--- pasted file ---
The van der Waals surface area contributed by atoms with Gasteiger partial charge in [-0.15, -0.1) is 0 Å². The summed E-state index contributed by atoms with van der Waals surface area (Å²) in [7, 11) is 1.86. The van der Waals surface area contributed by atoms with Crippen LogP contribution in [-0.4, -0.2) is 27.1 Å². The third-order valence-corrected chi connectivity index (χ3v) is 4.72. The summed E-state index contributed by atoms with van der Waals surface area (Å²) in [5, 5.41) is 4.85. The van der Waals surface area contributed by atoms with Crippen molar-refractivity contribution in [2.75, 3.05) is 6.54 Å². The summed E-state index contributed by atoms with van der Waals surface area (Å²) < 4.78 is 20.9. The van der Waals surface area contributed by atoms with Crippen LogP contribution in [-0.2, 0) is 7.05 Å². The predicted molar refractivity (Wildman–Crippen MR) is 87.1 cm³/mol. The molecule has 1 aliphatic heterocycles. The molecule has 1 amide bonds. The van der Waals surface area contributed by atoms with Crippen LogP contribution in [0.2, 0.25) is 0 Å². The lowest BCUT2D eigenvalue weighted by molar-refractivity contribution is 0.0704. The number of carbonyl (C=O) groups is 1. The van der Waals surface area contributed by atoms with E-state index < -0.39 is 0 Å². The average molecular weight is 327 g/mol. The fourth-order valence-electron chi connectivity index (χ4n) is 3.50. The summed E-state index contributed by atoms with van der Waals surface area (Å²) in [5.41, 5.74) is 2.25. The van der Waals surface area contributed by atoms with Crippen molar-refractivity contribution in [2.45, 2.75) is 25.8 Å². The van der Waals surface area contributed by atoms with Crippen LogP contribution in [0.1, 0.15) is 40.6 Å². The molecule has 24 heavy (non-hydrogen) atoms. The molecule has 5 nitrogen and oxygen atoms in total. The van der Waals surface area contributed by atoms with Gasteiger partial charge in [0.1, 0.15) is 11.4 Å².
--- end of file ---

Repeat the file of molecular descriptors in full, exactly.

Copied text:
The van der Waals surface area contributed by atoms with Gasteiger partial charge in [-0.15, -0.1) is 0 Å². The summed E-state index contributed by atoms with van der Waals surface area (Å²) in [7, 11) is 1.86. The van der Waals surface area contributed by atoms with Crippen LogP contribution in [-0.4, -0.2) is 27.1 Å². The third-order valence-corrected chi connectivity index (χ3v) is 4.72. The summed E-state index contributed by atoms with van der Waals surface area (Å²) in [5, 5.41) is 4.85. The van der Waals surface area contributed by atoms with Crippen molar-refractivity contribution in [2.75, 3.05) is 6.54 Å². The summed E-state index contributed by atoms with van der Waals surface area (Å²) < 4.78 is 20.9. The van der Waals surface area contributed by atoms with Crippen LogP contribution in [-0.2, 0) is 7.05 Å². The predicted molar refractivity (Wildman–Crippen MR) is 87.1 cm³/mol. The molecule has 1 aliphatic heterocycles. The molecule has 1 amide bonds. The van der Waals surface area contributed by atoms with Crippen LogP contribution in [0.2, 0.25) is 0 Å². The lowest BCUT2D eigenvalue weighted by molar-refractivity contribution is 0.0704. The number of carbonyl (C=O) groups is 1. The van der Waals surface area contributed by atoms with E-state index < -0.39 is 0 Å². The average molecular weight is 327 g/mol. The fourth-order valence-electron chi connectivity index (χ4n) is 3.50. The summed E-state index contributed by atoms with van der Waals surface area (Å²) in [5.41, 5.74) is 2.25. The van der Waals surface area contributed by atoms with Crippen molar-refractivity contribution in [2.45, 2.75) is 25.8 Å². The van der Waals surface area contributed by atoms with Crippen LogP contribution in [0.1, 0.15) is 40.6 Å². The molecule has 24 heavy (non-hydrogen) atoms. The molecule has 5 nitrogen and oxygen atoms in total. The van der Waals surface area contributed by atoms with Gasteiger partial charge in [0.1, 0.15) is 11.4 Å².